— That phrase was made into a graphic on Facebook by someone who was as tired as I am of the lack of proper spelling, grammar, punctuation and the use of language in general. For putting an apostrophe before an “s” does not pluralize it, but, rather, it makes the word either possessive or a contraction. There is a difference, after all.
Although, come to think of it, do people today know what a contraction is? I doubt it. It’s probably not even taught in English classes today. After all, I’ve known many a teacher who doesn’t know a plural from a possessive!
I have forgotten the quote I saw in the newspaper from a newly elected official in Mineral Wells, but if the newspaper got the quote right, then the person who was quoted had no business running for public office because that person murdered the English language.
And I see it on television, and I read it in the newspapers and in magazines all the time. There is no regard for language, so everyone sounds exactly as illiterate as everyone else, whether they have five college degrees or never finished first grade. It certainly sounds as if they have no pride!
It’s really a description of where our world, not just our language, is headed. It seems as though, as it was in the middle part of the last century, if it feels good (or sounds good), do it! Wrong, in my humble opinion!
We have a book which was on the “runaway British bestseller” list. It is absolutely hilarious, and it shows us where our language is headed.
The title of the book is “Eats, Shoots and Leaves,” by Lynne Truss, with a forward by acclaimed author Frank McCourt. It was published in 2003.
In this book, the first example of incorrect punctuation is in the title, as the title refers to a panda. It is said of the panda that it eats shoots (I suppose bamboo shoots) and then it leaves the area. When punctuated “eats, shoots and leaves,” however, it suddenly means the panda ate a meal, shot up the place and left. Totally different context.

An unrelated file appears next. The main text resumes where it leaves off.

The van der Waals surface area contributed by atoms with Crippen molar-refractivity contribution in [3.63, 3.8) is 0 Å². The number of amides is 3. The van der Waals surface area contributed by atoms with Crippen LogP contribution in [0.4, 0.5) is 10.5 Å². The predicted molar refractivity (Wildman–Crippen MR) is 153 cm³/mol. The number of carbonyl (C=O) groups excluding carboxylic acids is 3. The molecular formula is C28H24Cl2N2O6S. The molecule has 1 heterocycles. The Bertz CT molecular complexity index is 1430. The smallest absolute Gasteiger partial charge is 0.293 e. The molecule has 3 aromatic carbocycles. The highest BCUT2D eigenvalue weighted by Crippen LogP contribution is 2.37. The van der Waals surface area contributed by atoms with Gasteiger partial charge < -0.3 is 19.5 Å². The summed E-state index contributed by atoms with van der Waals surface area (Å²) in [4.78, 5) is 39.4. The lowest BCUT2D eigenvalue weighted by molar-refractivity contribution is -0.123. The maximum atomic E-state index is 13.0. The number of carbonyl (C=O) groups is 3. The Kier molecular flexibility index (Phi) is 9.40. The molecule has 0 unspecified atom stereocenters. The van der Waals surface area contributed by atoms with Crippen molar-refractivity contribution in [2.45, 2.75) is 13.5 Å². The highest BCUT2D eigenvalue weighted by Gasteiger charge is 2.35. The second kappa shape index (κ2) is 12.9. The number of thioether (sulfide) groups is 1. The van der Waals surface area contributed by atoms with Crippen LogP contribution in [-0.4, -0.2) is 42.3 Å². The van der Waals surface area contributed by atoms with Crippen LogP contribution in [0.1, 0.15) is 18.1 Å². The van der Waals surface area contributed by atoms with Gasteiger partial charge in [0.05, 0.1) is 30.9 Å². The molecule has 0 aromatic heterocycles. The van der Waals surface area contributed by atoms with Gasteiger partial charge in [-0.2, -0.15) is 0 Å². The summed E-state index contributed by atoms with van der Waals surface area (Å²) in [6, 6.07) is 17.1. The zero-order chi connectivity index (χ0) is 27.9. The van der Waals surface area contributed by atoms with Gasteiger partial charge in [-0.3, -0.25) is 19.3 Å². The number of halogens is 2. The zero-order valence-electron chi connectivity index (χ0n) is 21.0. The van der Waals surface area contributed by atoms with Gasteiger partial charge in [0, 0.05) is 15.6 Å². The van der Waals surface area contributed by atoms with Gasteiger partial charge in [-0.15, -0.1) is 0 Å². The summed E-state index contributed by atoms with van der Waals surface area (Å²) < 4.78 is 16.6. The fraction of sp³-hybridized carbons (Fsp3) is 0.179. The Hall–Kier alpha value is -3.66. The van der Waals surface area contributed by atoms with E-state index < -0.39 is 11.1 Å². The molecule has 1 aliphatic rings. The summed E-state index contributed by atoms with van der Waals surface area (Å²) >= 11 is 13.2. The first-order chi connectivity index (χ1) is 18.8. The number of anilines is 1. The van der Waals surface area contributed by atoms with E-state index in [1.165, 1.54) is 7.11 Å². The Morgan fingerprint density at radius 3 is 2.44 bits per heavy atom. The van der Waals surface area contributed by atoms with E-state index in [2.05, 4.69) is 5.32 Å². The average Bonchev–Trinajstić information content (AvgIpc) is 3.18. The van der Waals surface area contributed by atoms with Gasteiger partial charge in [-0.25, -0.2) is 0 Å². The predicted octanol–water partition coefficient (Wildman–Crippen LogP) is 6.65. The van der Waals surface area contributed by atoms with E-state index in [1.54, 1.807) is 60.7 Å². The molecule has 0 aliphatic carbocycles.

When I was still teaching, and it has been 10 years since my retirement, I noticed a trend. Teachers were told by administrators that a student could spell a word however he thought it sounded. Of course, with that definition of spelling, “c-a-t” could be spelled “d-o-g”, and it would mean the same thing. Right? Wrong!
Texting and social media has done nothing to help with this situation, except, I suppose, to promote the educational thinking that whatever goes, goes; if it feels good, do it; and if a cat is a dog, well, that’s OK, too.
In England a director of schools said, “When businesses routinely put signs up with inaccurate English, spelling or apostrophe mistakes, for example, it sends a powerful message to children that formal English doesn't matter and that they don't need to pay attention to it.”
So, what should we do about it? Well, I suppose we should educate those educators who don’t know English, and we should endeavor, ourselves, to use the appropriate words and punctuation, in order to instruct all children in the proper use of